• Constant pool
The JVM handles the following primitive data types?
byte (8 bits)

• float (32 bits)

• int (32 bits)

• short (16 bits)

• double (64 bits)

• char (16 bits)

• long (64 bits)
How many steps to constructing secuity mechanism?
I propose a six-step approach to constructing a viable and flexible security mechanism
The Security Problem Defined?
A program arriving from outside the computer via the network has to be greeted by the user with a certain degree of trust and allowed a corresponding degree of access to the computer's resources to serve any useful purpose. The program is written by someone else, however, under no contractual or transactional obligation to the user. If this someone is a hacker, the executable content coming in could be a malicious program with the same degree of freedom as a local program
Does the user have to restrict completely the outside program from accessing any resource whatsoever on the computer?
Of course not. This would cripple the ability of executable content to do anything useful at all.
A more complete and viable security solution strategy would be a six-step approach:
Anticipate all potential malicious behavior and attack scenarios.

2. Reduce all such malicious behavior to a minimal orthogonal basis set.

3. Construct a programming environment/computer language that implicitly disallows the basis set of malicious behavior and, hence, by implication, all potential malicious behavior.

4. Logically or, if possible, axiomatically prove that the language/environment is indeed secure against the intended attack scenarios.

5. Implement and allow executable content using only this proven secure language.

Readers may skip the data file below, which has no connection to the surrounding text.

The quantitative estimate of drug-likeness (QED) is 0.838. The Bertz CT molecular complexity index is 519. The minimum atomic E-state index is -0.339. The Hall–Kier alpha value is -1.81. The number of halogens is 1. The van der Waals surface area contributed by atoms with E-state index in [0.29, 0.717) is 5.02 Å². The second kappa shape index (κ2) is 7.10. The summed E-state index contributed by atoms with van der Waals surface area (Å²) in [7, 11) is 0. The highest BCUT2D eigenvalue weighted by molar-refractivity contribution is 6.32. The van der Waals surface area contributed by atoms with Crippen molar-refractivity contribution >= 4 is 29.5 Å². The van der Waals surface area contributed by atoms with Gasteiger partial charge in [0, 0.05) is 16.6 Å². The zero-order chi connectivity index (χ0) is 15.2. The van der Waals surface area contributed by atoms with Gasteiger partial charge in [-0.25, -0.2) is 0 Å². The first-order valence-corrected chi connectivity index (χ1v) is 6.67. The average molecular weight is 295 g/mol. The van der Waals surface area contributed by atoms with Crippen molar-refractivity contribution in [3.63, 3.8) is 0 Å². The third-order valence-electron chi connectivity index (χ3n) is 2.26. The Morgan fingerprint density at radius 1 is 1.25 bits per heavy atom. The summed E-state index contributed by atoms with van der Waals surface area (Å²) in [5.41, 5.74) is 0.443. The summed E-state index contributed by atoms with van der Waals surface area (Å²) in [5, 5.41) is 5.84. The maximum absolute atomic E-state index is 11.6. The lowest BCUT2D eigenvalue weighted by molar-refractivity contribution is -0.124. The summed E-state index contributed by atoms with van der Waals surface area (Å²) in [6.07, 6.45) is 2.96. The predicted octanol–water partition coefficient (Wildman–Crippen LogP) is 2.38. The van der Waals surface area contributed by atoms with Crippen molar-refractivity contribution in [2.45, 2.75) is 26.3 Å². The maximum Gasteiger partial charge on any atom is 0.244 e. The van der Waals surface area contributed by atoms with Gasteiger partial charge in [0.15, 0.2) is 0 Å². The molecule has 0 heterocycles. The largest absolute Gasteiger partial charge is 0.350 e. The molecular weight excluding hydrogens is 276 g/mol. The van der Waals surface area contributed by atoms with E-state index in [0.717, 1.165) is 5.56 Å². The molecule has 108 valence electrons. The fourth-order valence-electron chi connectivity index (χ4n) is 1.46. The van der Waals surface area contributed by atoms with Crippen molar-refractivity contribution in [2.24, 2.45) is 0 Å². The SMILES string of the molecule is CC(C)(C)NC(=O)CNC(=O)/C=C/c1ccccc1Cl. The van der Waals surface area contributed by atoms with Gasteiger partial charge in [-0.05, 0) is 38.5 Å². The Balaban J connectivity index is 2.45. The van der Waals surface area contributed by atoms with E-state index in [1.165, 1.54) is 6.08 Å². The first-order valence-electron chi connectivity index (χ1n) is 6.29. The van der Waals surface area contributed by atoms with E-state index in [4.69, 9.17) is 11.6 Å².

6. Design the language such that any new attack scenarios arising in the future can be dealt with by a corresponding set of countermeasures that can be retrofitted into the basic security mechanism.
Working backwards from the previous solution strategy, the security problem associated with executable content can be stated as consisting of the following six subproblems
What are the potential target resources and corresponding attack scenarios?

• What is the basic, minimal set of behavioral components that can account for the previous scenarios?

• How should a computer language/programming environment that implicitly forbids the basis set of malicious behavior be designed?

• How can you prove that such a language/environment is, indeed, secure as claimed?

• How can you make sure that incoming executable content has, indeed, been implemented in and originated from the trusted language?

• How can you make the language future proof (extensible) to co-opt security strategies to counter new threats arising in the future?
Attack scenarios could belong to one of the following categories and have one of the following goals (this is not an exhaustive list
Damage or modify integrity of data and/or the execution state of programs.

• Collect and smuggle out confidential data.

• Lock up resources, making them unavailable for legitimate users and programs.

• Steal resources for use by an external, unauthorized party.

• Cause nonfatal but low-intensity unwelcome effects, especially on output devices.